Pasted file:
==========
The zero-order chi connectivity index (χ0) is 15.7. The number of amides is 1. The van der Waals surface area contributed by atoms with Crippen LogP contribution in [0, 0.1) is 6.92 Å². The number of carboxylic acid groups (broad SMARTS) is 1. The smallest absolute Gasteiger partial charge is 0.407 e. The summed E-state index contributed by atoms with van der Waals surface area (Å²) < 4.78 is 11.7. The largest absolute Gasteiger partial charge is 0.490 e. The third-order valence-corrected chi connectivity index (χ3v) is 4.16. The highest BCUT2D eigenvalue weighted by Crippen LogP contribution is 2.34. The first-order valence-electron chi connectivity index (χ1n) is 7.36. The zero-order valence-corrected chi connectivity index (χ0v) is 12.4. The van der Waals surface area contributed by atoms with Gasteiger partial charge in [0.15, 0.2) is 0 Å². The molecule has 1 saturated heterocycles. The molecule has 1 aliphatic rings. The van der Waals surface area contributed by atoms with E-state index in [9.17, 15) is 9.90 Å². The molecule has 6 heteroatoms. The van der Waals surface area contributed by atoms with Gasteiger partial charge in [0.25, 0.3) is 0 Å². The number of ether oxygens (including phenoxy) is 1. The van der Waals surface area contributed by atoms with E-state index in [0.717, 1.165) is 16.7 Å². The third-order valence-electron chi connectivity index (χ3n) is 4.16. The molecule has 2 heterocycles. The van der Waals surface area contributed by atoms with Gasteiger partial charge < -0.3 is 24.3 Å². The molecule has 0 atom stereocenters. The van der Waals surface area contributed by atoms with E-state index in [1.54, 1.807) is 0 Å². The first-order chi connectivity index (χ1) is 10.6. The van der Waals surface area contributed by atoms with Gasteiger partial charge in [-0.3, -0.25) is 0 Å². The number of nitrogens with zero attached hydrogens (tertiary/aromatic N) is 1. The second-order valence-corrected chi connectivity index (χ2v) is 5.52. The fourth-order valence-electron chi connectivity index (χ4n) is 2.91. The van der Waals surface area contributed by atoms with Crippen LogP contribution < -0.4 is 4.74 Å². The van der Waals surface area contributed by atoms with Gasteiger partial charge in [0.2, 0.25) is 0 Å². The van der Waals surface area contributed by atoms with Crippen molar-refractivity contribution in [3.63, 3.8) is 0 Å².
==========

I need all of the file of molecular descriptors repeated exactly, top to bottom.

The zero-order chi connectivity index (χ0) is 15.7. The number of amides is 1. The van der Waals surface area contributed by atoms with Crippen LogP contribution in [0, 0.1) is 6.92 Å². The number of carboxylic acid groups (broad SMARTS) is 1. The smallest absolute Gasteiger partial charge is 0.407 e. The summed E-state index contributed by atoms with van der Waals surface area (Å²) < 4.78 is 11.7. The largest absolute Gasteiger partial charge is 0.490 e. The third-order valence-corrected chi connectivity index (χ3v) is 4.16. The highest BCUT2D eigenvalue weighted by Crippen LogP contribution is 2.34. The first-order valence-electron chi connectivity index (χ1n) is 7.36. The zero-order valence-corrected chi connectivity index (χ0v) is 12.4. The van der Waals surface area contributed by atoms with Gasteiger partial charge in [0.15, 0.2) is 0 Å². The molecule has 1 saturated heterocycles. The molecule has 1 aliphatic rings. The van der Waals surface area contributed by atoms with E-state index in [9.17, 15) is 9.90 Å². The molecule has 6 heteroatoms. The van der Waals surface area contributed by atoms with Gasteiger partial charge in [0.25, 0.3) is 0 Å². The number of ether oxygens (including phenoxy) is 1. The van der Waals surface area contributed by atoms with E-state index in [0.717, 1.165) is 16.7 Å². The third-order valence-electron chi connectivity index (χ3n) is 4.16. The molecule has 2 heterocycles. The van der Waals surface area contributed by atoms with Gasteiger partial charge < -0.3 is 24.3 Å². The molecule has 0 atom stereocenters. The van der Waals surface area contributed by atoms with E-state index in [1.54, 1.807) is 0 Å². The first-order chi connectivity index (χ1) is 10.6. The van der Waals surface area contributed by atoms with Gasteiger partial charge in [-0.3, -0.25) is 0 Å². The number of nitrogens with zero attached hydrogens (tertiary/aromatic N) is 1. The second-order valence-corrected chi connectivity index (χ2v) is 5.52. The fourth-order valence-electron chi connectivity index (χ4n) is 2.91. The van der Waals surface area contributed by atoms with Crippen LogP contribution < -0.4 is 4.74 Å². The van der Waals surface area contributed by atoms with Gasteiger partial charge in [0.2, 0.25) is 0 Å². The van der Waals surface area contributed by atoms with Crippen molar-refractivity contribution in [3.63, 3.8) is 0 Å².